FBE 391: Excel Tutorial
September 8, 2004
Go to cell of interest, and type “=” (an equal sign) OR click the “fx” button next to the
input bar above the column headers to get Excel into formula mode.
If you want to type in formula of pure numbers that are not already contained in your
worksheet, type them in as you would into a calculator.
Use “*” for multiplication, “/”
for division, “^” for exponents, and “( )” to group expressions.
=5*5 will put 25 into the cell
=5*5+5 will put 30 into the cell
=5*(5+5) will put 50 into the cell
=5^3 will put 125 into the cell and
=5/(5^2-5) will put .25 into the cell
Be careful using the arrow keys once you have typed the equal sign into your cell.
make a mistake typing your formula, you should use the Backspace key to make changes
from the end of the formula, or use the mouse to reposition the cursor.
Using the arrow
keys will activate a pointer that will automatically input the location of that pointer into
To see how this works, type the number 5 into cell A1 and the number 2 into A2.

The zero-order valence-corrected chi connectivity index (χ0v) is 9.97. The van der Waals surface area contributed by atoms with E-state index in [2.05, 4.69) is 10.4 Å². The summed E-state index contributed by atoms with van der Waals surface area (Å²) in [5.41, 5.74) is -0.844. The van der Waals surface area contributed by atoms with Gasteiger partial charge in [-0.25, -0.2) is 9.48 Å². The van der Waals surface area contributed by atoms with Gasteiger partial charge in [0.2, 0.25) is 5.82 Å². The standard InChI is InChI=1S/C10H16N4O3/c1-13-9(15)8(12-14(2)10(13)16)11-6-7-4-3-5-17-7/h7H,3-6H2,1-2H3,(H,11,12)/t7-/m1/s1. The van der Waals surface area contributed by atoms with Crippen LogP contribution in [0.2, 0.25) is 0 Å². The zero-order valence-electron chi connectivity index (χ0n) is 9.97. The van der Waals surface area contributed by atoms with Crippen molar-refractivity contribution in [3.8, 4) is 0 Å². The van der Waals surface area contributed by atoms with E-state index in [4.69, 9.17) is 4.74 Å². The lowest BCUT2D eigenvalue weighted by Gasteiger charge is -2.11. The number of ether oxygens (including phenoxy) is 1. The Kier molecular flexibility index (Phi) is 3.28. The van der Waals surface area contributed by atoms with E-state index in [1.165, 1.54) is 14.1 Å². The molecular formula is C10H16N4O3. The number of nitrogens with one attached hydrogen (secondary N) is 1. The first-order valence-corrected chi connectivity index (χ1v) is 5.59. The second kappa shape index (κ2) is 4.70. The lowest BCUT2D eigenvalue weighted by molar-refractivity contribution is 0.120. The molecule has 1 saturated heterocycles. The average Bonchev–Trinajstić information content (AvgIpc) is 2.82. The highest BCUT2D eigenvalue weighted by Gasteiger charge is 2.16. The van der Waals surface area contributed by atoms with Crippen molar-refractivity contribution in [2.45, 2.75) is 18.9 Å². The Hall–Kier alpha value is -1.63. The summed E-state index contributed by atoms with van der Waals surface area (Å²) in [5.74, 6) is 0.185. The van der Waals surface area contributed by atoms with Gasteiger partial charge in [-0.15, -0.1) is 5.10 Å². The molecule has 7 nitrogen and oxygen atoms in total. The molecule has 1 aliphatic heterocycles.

move to cell B1.
To multiply cell A1 by cell A2, and put the answer in B1, type “=” in
B1, and hit the left arrow key once.
There will be a flashing dotted border around A1.
Hit “*”, which will indicate multiplication and at the same time reset the pointer.
colored border will appear around the selected cell.
Then hit the left arrow key once,
followed by the down arrow key once.
Cell A2 should be highlighted.
Then hit Enter.
The value 10 should appear.
Some helpful tricks/shortcuts:
To generate a long list of numbers, each some constant value or constant multiple
larger/smaller than the one before, we can do the following:
Put the first value in the first cell
Put the second value in the second cell, using a formula based on the value in the
If you want to generate a list of 1,2,3,….,98,99,100, put 1 in cell
A1, and =A1+1 in cell A2.
Reposition the cursor over cell A2 so that there is a
heavy black border around cell A2, with a little square in the lower right-hand
corner. Click on the square and drag it downward, so that cells A2-A100 have a
gray border and release the mouse.
Cells A3-A100 will automatically fill with the
implied formula of “cell n = cell n-1 + 1.”
You can use this same technique to fill horizontally, or m-by-n blocks of cells at a time.